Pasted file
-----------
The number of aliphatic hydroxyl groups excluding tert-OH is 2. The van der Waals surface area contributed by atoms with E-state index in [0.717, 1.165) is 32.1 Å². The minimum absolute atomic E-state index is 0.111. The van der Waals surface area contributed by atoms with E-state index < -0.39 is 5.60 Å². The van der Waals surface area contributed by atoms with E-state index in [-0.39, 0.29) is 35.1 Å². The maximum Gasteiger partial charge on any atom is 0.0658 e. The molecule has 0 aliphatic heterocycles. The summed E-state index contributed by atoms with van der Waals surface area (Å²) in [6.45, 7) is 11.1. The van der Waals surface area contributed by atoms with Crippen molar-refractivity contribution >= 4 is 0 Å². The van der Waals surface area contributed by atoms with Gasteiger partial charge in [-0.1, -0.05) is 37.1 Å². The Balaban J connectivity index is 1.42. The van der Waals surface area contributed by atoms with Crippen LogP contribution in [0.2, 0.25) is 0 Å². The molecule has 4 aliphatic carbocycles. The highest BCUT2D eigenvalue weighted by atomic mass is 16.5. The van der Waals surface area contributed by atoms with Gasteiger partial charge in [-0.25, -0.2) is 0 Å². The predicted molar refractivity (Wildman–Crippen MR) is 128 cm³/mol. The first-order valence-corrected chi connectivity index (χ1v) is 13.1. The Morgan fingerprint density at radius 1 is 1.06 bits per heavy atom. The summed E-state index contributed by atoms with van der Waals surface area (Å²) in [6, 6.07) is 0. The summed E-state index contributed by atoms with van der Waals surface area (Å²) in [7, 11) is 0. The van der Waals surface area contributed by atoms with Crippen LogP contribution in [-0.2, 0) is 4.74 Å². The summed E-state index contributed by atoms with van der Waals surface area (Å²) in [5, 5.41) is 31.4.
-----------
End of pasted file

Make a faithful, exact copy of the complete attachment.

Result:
The number of aliphatic hydroxyl groups excluding tert-OH is 2. The van der Waals surface area contributed by atoms with E-state index in [0.717, 1.165) is 32.1 Å². The minimum absolute atomic E-state index is 0.111. The van der Waals surface area contributed by atoms with E-state index < -0.39 is 5.60 Å². The van der Waals surface area contributed by atoms with E-state index in [-0.39, 0.29) is 35.1 Å². The maximum Gasteiger partial charge on any atom is 0.0658 e. The molecule has 0 aliphatic heterocycles. The summed E-state index contributed by atoms with van der Waals surface area (Å²) in [6.45, 7) is 11.1. The van der Waals surface area contributed by atoms with Crippen molar-refractivity contribution >= 4 is 0 Å². The van der Waals surface area contributed by atoms with Gasteiger partial charge in [-0.1, -0.05) is 37.1 Å². The Balaban J connectivity index is 1.42. The van der Waals surface area contributed by atoms with Crippen LogP contribution in [0.2, 0.25) is 0 Å². The molecule has 4 aliphatic carbocycles. The highest BCUT2D eigenvalue weighted by atomic mass is 16.5. The van der Waals surface area contributed by atoms with Gasteiger partial charge in [-0.25, -0.2) is 0 Å². The predicted molar refractivity (Wildman–Crippen MR) is 128 cm³/mol. The first-order valence-corrected chi connectivity index (χ1v) is 13.1. The Morgan fingerprint density at radius 1 is 1.06 bits per heavy atom. The summed E-state index contributed by atoms with van der Waals surface area (Å²) in [6, 6.07) is 0. The summed E-state index contributed by atoms with van der Waals surface area (Å²) in [7, 11) is 0. The van der Waals surface area contributed by atoms with Crippen LogP contribution in [-0.2, 0) is 4.74 Å². The summed E-state index contributed by atoms with van der Waals surface area (Å²) in [5, 5.41) is 31.4.